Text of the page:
Turkey bans May Day rallies, uses tear gas, water cannon on demonstrators

Turkish forces clash with protesters

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Story highlights

  • Turkish authorities went to great lengths to prevent public gatherings in Istanbul
  • They used tear gas and water cannon to disperse demonstrators who defied ban
  • A ban last year led to a year of anti-government violence and demonstrations

Turkish security forces barricaded the commercial center of Istanbul in an attempt to stop May Day celebrations from taking place in the city's iconic Taksim Square.

Police fired plastic pellets and used tear gas and water cannon in an attempt to disperse May Day demonstrators who tried to defy the ban and reach the city center.

Protesters responded by throwing stones and bottles and shooting fireworks at riot police. Similar clashes erupted in the Turkish capital Ankara and the port city of Izmir.

Turkish authorities went to great lengths to prevent people from gathering in Istanbul, Turkey's largest city. Citing security threats by extremist groups, the government shut Istanbul's subway system, stopped many commercial ferry services between the European and Asian halves of the city, and blocked vehicular traffic on some of Istanbul's busiest roads.

"Intelligence units have received information that illegal terrorist organizations and their extensions are going to resort to violence against security forces. This situation would create circumstances that would not only disrupt public order and security but also seriously threaten the rights and freedoms of our citizens," the Istanbul governor's office announced in a written statement released Wednesday night.

The governor's office also justified the ban, arguing that May Day rallies would hurt Istanbul's image as a tourist destination.

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"Taksim Square and the surrounding area are not suitable for high attendance gatherings and demonstrations," the governor's office wrote.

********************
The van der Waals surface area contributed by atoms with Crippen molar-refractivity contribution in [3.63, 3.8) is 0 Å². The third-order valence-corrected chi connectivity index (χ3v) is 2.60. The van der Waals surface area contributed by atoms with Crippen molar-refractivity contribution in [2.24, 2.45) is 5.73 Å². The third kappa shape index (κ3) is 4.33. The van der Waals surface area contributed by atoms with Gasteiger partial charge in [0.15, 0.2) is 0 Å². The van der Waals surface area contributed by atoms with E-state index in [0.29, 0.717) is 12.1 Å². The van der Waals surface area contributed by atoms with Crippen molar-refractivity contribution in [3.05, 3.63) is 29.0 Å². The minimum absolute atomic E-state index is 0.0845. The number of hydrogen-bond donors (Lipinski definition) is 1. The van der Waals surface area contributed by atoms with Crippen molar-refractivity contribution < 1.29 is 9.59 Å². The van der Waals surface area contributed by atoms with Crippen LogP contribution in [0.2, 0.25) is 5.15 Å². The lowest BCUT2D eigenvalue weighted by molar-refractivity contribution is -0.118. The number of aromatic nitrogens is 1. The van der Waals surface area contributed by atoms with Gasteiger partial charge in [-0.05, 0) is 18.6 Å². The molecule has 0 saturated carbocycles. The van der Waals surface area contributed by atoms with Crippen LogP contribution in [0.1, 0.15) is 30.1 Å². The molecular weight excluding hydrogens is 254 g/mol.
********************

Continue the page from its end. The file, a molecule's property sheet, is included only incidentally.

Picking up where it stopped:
"In Taksim vehicular and pedestrian traffic is intense and the area has great tourism potential with 24/7 tourist hotels, so negative developments in this area would negatively impact the country economy, tourism potential and the marketing image of our country."

But the shut-down of the city center left many foreign tourists bewildered, as police turned them away from barricades. Some visitors could be seen dragging suitcases through empty and barricaded streets in a confused search for hotels.

"Closed," a police officer said, turning away an elderly European couple trying to enter Taksim Square.

The sprawling pedestrian area was all but deserted throughout the day on Thursday, with the exception of security forces, a handful of journalists, and wandering flocks of pigeons.

For decades, May Day, or International Workers Day, has been a day of tension between leftist Turkish labor unions and security forces. Taksim Square holds particular importance to leftist parties, because dozens of people were killed there in a May 1, 1977 rally in which gunfire triggered a deadly stampede.

In 2011 and 2012, the ruling Justice and Development Party allowed leftist groups to rally in Taksim for the first time in decades. The gatherings were festive and peaceful, decorated with giant posters of those who died in 1977.

But in 2013, the government banned the annual rally, sparking a day of violence that has spiraled into the most politically turbulent year of anti-government protests Turkey has seen in more than a decade.

Turkey's Prime Minister Recep Tayyip Erdogan has been in power since his party first won parliamentary elections in 2002. He frequently denounces his critics, accusing them of being terrorists bent on overthrowing his government. His supporters argue Turkey has grown more democratic during the Erdogan era. They point to his party's sweeping victory in local elections last March, when Justice and Development Party candidates won at least 43% of the national vote.

"We have moved away from a state that saw its citizens as a threat," said Deputy Prime Minister Besir Atalay in a speech earlier this week.

But many human rights groups and press freedoms organizations argue the Erdogan government has grown increasingly intolerant of public displays of dissent in recent years.

This week, the U.S.-based human rights organization Freedom House downgraded classification of Turkey from "Partly Free" to "Not free."

"Constitutional guarantees of freedom of the press and expression are only partially upheld in practice, undermined by restrictive provisions in the criminal code and the Anti-Terrorism Act," Freedom House said.

They also said, "Turkey remained the world's leading jailer of journalists in 2013."

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